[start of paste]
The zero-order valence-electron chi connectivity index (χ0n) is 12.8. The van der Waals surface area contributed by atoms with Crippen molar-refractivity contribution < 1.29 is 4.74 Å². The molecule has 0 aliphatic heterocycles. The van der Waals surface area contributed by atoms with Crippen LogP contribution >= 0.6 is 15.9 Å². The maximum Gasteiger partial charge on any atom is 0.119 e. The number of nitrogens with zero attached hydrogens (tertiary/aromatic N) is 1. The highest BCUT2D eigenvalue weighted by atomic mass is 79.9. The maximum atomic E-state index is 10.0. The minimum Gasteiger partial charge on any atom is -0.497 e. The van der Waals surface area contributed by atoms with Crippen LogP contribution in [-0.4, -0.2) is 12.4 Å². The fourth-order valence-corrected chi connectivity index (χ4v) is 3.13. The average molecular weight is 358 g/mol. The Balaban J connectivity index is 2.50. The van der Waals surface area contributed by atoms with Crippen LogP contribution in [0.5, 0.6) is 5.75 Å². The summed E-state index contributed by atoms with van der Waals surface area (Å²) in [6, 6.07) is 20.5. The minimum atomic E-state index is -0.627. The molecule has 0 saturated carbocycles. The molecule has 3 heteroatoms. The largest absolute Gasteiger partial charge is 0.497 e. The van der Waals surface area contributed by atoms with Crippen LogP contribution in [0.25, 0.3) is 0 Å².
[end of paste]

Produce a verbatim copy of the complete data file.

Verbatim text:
The zero-order valence-electron chi connectivity index (χ0n) is 12.8. The van der Waals surface area contributed by atoms with Crippen molar-refractivity contribution < 1.29 is 4.74 Å². The molecule has 0 aliphatic heterocycles. The van der Waals surface area contributed by atoms with Crippen LogP contribution >= 0.6 is 15.9 Å². The maximum Gasteiger partial charge on any atom is 0.119 e. The number of nitrogens with zero attached hydrogens (tertiary/aromatic N) is 1. The highest BCUT2D eigenvalue weighted by atomic mass is 79.9. The maximum atomic E-state index is 10.0. The minimum Gasteiger partial charge on any atom is -0.497 e. The van der Waals surface area contributed by atoms with Crippen LogP contribution in [-0.4, -0.2) is 12.4 Å². The fourth-order valence-corrected chi connectivity index (χ4v) is 3.13. The average molecular weight is 358 g/mol. The Balaban J connectivity index is 2.50. The van der Waals surface area contributed by atoms with Crippen LogP contribution in [0.5, 0.6) is 5.75 Å². The summed E-state index contributed by atoms with van der Waals surface area (Å²) in [6, 6.07) is 20.5. The minimum atomic E-state index is -0.627. The molecule has 0 saturated carbocycles. The molecule has 3 heteroatoms. The largest absolute Gasteiger partial charge is 0.497 e. The van der Waals surface area contributed by atoms with Crippen LogP contribution in [0.25, 0.3) is 0 Å².